The “trick,” if you want to call it that, to regulatory compliance is to read the rule. Every time, in every case, for every issue or question: Start with “What does the rule say?”
Each month in its member newsletter, the Aeronautical Repair Station Association (ARSA) produces a quick, simple training sheet focusing on a specific section of Title 14 of the Code of Federal Regulaitons (14 CFR). A while back there was one question, regarding §145.213:
True or False: A certificated repair station must inspect each article for which it has completed work to determine whether the entire article is airworthy before it can be approved for return to service.
FALSE! A certificated repair station must inspect each article on which it has performed maintenance, preventive maintenance or alterations before approving that article for return to service (§145.213(a)); but the approval for return to service is only for the work performed (§§145.213(b) and 43.9(a)(4)).
Considering the question, one member commented: “[Question 4] is a trick question and most people will say ‘true,’ but we know different! I say trick question, but what I really mean is it makes you read what the rule really says.”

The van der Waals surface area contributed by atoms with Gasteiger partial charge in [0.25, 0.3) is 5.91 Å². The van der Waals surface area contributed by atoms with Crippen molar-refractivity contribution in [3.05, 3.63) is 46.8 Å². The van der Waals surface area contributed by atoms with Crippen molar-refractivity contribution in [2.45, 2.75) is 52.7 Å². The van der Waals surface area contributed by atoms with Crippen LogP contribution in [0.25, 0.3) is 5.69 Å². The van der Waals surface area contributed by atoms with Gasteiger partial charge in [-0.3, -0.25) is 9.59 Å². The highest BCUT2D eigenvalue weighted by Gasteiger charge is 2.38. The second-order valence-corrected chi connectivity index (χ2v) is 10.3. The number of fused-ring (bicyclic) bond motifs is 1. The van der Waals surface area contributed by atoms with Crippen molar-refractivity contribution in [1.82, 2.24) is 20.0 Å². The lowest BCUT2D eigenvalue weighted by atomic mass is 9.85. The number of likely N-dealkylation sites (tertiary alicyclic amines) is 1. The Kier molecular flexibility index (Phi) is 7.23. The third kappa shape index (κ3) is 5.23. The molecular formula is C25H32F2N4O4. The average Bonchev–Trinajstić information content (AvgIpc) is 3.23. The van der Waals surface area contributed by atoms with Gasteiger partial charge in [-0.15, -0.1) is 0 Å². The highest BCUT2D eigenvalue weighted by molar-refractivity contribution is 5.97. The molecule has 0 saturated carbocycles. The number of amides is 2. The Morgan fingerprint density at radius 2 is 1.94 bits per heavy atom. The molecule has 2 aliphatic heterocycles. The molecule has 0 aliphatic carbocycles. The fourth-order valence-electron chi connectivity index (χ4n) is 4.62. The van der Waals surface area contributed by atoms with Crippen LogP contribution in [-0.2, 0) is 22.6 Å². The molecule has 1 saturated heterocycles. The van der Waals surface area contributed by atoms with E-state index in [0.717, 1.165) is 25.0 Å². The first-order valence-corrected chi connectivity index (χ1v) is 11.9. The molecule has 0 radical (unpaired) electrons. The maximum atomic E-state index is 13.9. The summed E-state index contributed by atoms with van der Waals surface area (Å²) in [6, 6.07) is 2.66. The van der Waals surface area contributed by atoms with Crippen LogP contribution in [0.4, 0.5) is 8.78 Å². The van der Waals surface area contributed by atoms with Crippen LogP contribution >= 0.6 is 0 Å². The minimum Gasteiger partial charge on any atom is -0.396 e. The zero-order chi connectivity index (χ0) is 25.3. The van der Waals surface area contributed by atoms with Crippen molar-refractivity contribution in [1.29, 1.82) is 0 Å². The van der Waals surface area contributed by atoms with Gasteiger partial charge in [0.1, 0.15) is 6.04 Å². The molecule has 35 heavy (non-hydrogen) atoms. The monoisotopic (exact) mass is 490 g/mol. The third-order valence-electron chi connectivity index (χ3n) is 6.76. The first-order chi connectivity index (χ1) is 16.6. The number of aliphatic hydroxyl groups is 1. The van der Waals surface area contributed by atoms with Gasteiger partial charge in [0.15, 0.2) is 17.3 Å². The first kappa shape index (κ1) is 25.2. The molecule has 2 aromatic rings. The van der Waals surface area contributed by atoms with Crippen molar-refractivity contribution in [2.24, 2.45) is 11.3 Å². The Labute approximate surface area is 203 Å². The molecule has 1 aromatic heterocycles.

Isn’t that interesting? A “trick” question is simply one where you have to read the rule, understand it and apply it in the real world. This is a simple truth: Regulatory compliance starts and ends with understanding the regulations.
While this example comes from the U.S., it applies across the aviation world. Going a step further: Truly knowing the rules means taking an active part in developing (or rehabilitating) them. Regulatory agencies serve many masters—elected officials, internal politics, certificate holders and the general public—and they won’t understand your needs without help.
ARSA works in this service every day, I’m proud to say. For those out there who want to get active, I invite you to join us at the 2017 Strategic Leadership Conference in Washington on Oct. 18-19 (see arsa.org/slc-2017). Come for the chance to “engage for effect.”
Brett Levanto is vice president of operations at Obadal, Filler, MacLeod & Klein. He provides strategic and logistical support for the Aeronautical Repair Station Association.